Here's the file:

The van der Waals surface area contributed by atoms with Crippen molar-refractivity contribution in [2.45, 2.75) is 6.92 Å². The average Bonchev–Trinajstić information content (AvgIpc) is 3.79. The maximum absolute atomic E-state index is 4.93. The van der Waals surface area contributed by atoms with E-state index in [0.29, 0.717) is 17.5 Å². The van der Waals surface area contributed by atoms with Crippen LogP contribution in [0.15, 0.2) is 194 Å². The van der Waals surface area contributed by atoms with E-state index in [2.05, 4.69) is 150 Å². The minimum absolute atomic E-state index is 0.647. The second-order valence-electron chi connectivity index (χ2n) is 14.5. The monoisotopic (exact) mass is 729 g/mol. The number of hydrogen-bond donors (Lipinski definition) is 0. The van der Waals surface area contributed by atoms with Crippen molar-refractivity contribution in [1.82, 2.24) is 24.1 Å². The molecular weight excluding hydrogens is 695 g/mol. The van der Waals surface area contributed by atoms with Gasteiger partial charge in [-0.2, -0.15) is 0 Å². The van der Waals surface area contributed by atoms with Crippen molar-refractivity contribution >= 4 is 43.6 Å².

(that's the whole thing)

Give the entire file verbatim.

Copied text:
The van der Waals surface area contributed by atoms with Crippen molar-refractivity contribution in [2.45, 2.75) is 6.92 Å². The average Bonchev–Trinajstić information content (AvgIpc) is 3.79. The maximum absolute atomic E-state index is 4.93. The van der Waals surface area contributed by atoms with E-state index in [0.29, 0.717) is 17.5 Å². The van der Waals surface area contributed by atoms with Crippen LogP contribution in [0.15, 0.2) is 194 Å². The van der Waals surface area contributed by atoms with E-state index in [2.05, 4.69) is 150 Å². The minimum absolute atomic E-state index is 0.647. The second-order valence-electron chi connectivity index (χ2n) is 14.5. The monoisotopic (exact) mass is 729 g/mol. The number of hydrogen-bond donors (Lipinski definition) is 0. The van der Waals surface area contributed by atoms with Crippen molar-refractivity contribution in [1.82, 2.24) is 24.1 Å². The molecular weight excluding hydrogens is 695 g/mol. The van der Waals surface area contributed by atoms with Gasteiger partial charge in [-0.2, -0.15) is 0 Å². The van der Waals surface area contributed by atoms with Crippen molar-refractivity contribution >= 4 is 43.6 Å².